Gliese 667 Cc

extrasolar planet

Gliese 667 Cc is an extrasolar planet 22.18 light years away. It orbits around the red dwarf star Gliese 667 C, one of the Gliese 667 triple star system. The system is in the constellation of Scorpius. It is the most Earth-like planet in 50 light years. It's ESI (Earth Similarity Index) is 0.85. It is present in the hot inner edge of the habitable zone than the Earth. It absorbs 90% of light from it's star, as the Earth does but it is tidally locked.[1]

Gliese 667 Cc
Orbital characteristics
Mean orbit radius
0.125 AU
28 days
Physical characteristics
Mean radius
~1.5 R
Mass~3.8 M
Artist's conception of what the surface of Gliese 667 Cc may be like

Gliese 667 Cc was first found by the European Southern Observatory on 21 November 2011. They used the wobble method (also known as radial velocity). They watched how the star "wobbled" as Gliese 667 Cc circled around its star.[2] On 2 February 2012 researchers at the University of Göttingen and the Carnegie Institution for Science confirmed the planet's existence.[3]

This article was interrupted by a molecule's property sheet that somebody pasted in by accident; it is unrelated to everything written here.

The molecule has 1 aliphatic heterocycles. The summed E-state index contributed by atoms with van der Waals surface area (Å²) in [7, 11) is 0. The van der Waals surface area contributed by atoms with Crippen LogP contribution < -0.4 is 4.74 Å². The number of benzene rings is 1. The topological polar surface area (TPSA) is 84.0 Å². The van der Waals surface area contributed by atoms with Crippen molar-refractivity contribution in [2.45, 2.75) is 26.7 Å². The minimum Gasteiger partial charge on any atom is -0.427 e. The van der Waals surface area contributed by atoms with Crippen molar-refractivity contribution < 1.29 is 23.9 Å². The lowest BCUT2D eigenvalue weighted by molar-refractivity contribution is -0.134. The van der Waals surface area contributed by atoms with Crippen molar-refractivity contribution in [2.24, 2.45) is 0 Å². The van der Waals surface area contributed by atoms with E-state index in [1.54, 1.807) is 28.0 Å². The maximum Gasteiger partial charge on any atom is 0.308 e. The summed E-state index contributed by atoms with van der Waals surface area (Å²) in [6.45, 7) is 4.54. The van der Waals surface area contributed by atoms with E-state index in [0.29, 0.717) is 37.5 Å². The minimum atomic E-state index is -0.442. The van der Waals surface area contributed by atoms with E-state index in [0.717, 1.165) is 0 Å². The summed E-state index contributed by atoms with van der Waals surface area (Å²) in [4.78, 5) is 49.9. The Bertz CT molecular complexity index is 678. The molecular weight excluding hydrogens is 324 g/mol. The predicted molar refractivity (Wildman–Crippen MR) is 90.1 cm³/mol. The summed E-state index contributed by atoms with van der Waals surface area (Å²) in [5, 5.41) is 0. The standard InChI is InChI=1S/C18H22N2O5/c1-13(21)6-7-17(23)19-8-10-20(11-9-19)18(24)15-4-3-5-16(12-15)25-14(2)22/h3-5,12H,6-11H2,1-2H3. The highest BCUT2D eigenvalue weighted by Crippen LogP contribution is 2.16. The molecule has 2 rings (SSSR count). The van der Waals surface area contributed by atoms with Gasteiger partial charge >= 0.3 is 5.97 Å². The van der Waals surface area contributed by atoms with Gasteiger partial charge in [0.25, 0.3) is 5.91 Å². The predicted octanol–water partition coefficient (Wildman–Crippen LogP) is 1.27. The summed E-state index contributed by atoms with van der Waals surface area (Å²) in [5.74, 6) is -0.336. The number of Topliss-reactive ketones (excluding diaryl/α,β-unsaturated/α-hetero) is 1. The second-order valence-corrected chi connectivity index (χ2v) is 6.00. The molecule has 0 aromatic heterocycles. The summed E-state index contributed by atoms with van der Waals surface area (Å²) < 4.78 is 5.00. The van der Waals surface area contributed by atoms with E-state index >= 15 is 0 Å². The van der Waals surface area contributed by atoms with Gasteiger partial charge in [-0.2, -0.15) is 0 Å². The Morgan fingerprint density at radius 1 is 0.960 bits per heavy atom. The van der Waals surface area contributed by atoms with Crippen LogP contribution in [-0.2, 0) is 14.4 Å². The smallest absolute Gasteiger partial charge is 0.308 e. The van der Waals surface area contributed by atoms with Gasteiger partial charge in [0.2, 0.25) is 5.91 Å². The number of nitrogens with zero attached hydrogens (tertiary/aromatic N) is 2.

Physical characteristics


Gliese 667 Cc circles its star every 28 days,[1] and is 0.125 AU away from its star. It fits within the habitable zone. Its mass is 3.8 times that of the Earth.[1] Its size is probably about 50% larger than Earth.

Tidal locking


Because of Gliese 667 Cc's distance from its star, it is predicted to be tidally locked to its star. Just as Earth's Moon always shows the same face to the Earth, the length of Gliese 667 Cc's day would then match the length of its year. This means it would be permanently light on one half and permanently dark on the other half of its surface.[4] Tidal locking also means the planet would have no axial tilt and that means the planet would not experience any seasons.


  1. 1.0 1.1 1.2 "PHL Catalog data".
  2. European Southern Observatory. Press information: The HARPS search for southern extra-solar planets. 11.24.2011. [1]
  3. University of Göttingen. Presseinformation: Wissenschaftler entdecken möglicherweise bewohnbare Super-Erde - Göttinger Astrophysiker untersucht Planeten in 22 Lichtjahren Entfernung. Nr. 17/2012 - 02.02.2012. Announcement on university homepage, retrieved 2012-02-02
  4. Berardelli, Phil (2010). "Astronomers find most Earth-like planet to date". ScienceNOW. Retrieved 2010-09-30.